Who's Going to Help You?

Todd Washburn |

  This time of year one resolution on many lists is to get finances in order.  It might be getting out of debt, figuring out if you’re ready for retirement (or at least on track), or aligning your investments with your goals.  Correspondingly, there are many folks ready to help you.

   The question is- who’s who in the financial advising world?

   It would take a small book to go through all the variations of advisers out there, but here’s an overview of the major “players” in the game.  A broad classification would start with, I think, specialized vs. comprehensive/holistic advisers. Specialized advisers do the majority of their work with a specific product (i.e. insurance, taxes, or investments) or a situation (i.e. divorce or business succession planning).  For the former, their specialization may be the result of limitations set by their company.  They work for an insurance company, and they’re paid to sell insurance.  They might do some investments too, but their core offering is insurance.  It’s similar for others in the investment industry.  Both might do some “financial planning”- but it usually only touches on issues related to the core product they’re selling.  For the situation specialists, they may do much broader planning, but they focus on the needs generated by a specific situation.  I.e. figuring how to value/divide assets for a divorce.

   Comprehensive or holistic advisers look at the bigger picture and cast a broader net as to what they work on with clients.  They may help with insurance, estate, retirement, debt and investment planning.  They may or may not sell products associated with those situations- or instead work with specialists in those areas.  Their focus is often to help a client integrate and manage all the pieces of their financial life.  They work much like a family physician who helps maintain your overall health.  A specialist (cardiologist, dietician, etc.) might be needed from time to time, but usually the family physician/holistic adviser handles things.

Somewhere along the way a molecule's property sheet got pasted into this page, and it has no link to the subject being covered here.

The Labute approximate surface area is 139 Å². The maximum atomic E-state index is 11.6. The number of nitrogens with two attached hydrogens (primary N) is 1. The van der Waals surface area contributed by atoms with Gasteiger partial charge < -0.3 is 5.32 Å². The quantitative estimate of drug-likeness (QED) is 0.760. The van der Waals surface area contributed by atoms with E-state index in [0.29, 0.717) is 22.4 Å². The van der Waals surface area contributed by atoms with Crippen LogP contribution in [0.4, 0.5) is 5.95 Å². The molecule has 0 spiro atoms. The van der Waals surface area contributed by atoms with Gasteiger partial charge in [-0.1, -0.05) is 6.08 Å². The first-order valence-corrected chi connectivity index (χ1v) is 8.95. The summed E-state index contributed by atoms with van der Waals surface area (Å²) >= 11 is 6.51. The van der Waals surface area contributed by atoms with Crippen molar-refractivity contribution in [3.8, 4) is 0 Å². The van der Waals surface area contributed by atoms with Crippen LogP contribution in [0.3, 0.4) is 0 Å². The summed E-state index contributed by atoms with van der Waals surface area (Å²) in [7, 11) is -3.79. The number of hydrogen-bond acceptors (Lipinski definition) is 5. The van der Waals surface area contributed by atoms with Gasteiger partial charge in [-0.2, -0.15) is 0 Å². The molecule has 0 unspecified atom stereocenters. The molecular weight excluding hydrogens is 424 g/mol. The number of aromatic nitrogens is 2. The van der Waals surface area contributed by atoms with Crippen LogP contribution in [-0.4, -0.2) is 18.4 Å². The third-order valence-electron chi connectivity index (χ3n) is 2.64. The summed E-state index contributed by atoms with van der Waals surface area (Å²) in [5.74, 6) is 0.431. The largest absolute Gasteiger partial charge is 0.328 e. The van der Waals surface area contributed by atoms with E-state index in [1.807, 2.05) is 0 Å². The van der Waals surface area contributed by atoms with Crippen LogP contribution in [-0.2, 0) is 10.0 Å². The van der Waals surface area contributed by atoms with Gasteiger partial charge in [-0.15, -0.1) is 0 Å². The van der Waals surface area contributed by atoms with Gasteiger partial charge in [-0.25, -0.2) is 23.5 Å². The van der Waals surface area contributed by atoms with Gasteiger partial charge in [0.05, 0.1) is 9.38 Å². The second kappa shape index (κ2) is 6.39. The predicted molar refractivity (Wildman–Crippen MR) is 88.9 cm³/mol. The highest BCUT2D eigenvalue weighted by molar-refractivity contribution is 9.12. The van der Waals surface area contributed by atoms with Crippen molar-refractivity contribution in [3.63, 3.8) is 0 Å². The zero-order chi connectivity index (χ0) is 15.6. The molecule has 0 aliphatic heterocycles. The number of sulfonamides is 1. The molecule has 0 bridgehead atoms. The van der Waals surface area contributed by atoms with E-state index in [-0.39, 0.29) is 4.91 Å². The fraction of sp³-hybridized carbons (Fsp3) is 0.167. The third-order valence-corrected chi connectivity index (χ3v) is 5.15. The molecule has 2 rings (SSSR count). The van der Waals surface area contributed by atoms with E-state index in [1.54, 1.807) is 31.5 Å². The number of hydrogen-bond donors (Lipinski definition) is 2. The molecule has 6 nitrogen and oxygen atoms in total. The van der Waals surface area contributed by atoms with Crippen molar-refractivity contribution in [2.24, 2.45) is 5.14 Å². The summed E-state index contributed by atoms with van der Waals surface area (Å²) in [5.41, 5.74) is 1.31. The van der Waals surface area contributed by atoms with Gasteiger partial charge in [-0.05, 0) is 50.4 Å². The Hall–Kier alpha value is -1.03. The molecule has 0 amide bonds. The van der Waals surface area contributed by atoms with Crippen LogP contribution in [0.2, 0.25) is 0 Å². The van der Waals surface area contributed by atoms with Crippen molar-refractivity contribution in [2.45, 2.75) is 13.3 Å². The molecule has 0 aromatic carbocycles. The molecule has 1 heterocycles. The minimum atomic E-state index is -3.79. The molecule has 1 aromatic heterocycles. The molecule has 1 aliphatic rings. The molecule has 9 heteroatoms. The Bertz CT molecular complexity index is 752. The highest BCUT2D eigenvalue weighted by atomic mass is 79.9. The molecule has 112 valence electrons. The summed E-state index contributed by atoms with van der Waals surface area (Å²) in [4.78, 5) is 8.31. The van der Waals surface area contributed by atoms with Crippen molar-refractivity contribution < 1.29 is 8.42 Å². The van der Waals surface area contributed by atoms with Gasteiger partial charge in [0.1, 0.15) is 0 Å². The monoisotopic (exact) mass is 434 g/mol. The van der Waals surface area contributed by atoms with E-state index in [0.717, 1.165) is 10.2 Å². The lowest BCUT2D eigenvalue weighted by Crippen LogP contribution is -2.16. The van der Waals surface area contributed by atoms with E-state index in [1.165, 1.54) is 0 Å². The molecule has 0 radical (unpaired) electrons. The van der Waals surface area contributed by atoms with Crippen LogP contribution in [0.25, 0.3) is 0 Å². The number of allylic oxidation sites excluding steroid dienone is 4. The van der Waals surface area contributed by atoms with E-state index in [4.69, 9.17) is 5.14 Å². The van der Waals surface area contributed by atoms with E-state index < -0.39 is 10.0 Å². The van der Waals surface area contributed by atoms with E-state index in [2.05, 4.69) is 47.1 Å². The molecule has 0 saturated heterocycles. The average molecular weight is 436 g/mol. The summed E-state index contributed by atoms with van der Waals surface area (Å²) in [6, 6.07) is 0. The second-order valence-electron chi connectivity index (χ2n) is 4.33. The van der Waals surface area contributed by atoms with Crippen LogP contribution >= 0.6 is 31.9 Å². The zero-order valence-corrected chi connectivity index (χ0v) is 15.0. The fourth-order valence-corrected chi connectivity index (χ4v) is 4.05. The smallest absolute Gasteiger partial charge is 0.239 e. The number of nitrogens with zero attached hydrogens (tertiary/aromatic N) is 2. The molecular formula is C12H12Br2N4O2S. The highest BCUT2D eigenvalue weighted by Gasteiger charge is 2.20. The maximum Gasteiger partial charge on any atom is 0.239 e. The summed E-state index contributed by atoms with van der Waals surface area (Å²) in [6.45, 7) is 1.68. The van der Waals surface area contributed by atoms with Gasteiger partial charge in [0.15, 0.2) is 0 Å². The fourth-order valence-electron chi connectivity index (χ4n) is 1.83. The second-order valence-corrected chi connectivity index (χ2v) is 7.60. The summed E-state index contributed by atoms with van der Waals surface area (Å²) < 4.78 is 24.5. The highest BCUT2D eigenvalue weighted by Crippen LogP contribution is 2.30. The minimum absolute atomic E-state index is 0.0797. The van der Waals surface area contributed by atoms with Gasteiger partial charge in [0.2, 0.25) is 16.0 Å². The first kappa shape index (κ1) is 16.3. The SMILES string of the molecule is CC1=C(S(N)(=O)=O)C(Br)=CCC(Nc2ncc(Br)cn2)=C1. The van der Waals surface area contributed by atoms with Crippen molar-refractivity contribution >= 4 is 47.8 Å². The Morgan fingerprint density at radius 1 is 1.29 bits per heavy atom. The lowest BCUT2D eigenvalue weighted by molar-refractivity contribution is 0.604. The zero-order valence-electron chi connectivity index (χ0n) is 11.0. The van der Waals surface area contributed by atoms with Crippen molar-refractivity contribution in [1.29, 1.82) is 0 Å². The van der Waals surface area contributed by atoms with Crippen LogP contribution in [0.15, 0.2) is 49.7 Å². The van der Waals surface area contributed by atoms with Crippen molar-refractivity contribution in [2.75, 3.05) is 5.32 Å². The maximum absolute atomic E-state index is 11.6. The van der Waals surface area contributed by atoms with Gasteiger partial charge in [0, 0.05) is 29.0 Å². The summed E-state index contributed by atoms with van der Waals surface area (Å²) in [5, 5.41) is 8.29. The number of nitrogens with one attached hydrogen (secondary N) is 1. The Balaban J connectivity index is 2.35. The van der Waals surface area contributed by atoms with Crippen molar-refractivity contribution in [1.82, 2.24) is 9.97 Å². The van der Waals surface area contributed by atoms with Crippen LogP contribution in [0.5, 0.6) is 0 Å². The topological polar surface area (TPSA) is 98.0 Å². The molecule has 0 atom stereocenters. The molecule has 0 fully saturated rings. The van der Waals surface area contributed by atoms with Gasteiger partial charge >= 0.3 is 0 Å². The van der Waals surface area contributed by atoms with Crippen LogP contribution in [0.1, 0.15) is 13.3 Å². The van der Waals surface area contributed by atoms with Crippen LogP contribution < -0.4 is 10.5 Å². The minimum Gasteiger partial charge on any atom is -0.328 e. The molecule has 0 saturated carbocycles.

Another way advisers can be classified is by compensation and obligation to their client.  Some advisers are compensated solely by commissions earned when a client buys a product (i.e. insurance policy, investment).  Others are compensated solely by payments directly from their client (fee-only).  Some advisers are compensated both ways (fee-based).  An insurance agent- life, health, property/casualty- typically is commission-only.  This is the same with most traditional investment brokers.  “Fee-based” advisers collect a fee for preparing a financial plan and earn a commission for “implementing” (selling the recommended products) the plan.  Fee-only planners don’t sell products. They earn only what the client is paying them for their expertise/guidance.   Advisers who collect commissions, including fee-based advisers when selling a product, must satisfy a “suitability” standard of obligation to their client.  What they recommend and sell must be considered “suitable” or reasonable for a client in that situation (age, knowledge, situation, wealth, etc.).  A fee adviser by law has a “fiduciary” duty or obligation to a client.  That means the client’s interest must come before the adviser’s.  The adviser is obligated to give advice that is “best” for the client (the best that that adviser can be expected to know/have access to).

   Which is right for you?  That depends.  What are you looking for?  If it’s to buy life insurance or answer a tax question- a specialist may be your answer.  Are you looking for someone to review and advise on your global situation?  Then a comprehensive/holistic adviser might be best.  Fees vs. commission?  That’s a personal choice.  Some feel that fee planners have fewer conflicts of interest because they don’t need to sell a specific product to earn their fee.

   Why is Todd Washburn Solutions, LLC a fee-only comprehensive/holistic financial planning firm?  Honestly- I think it’s the best model for folks looking for a trust-based, on-going relationship focused on advising on and integrating their whole financial situation rather than just specific areas of it.  I chose fee-only because it frees me to work on the area you need help with- not just an area I need to sell something to get paid.  I’m neutral- and I think that’s important.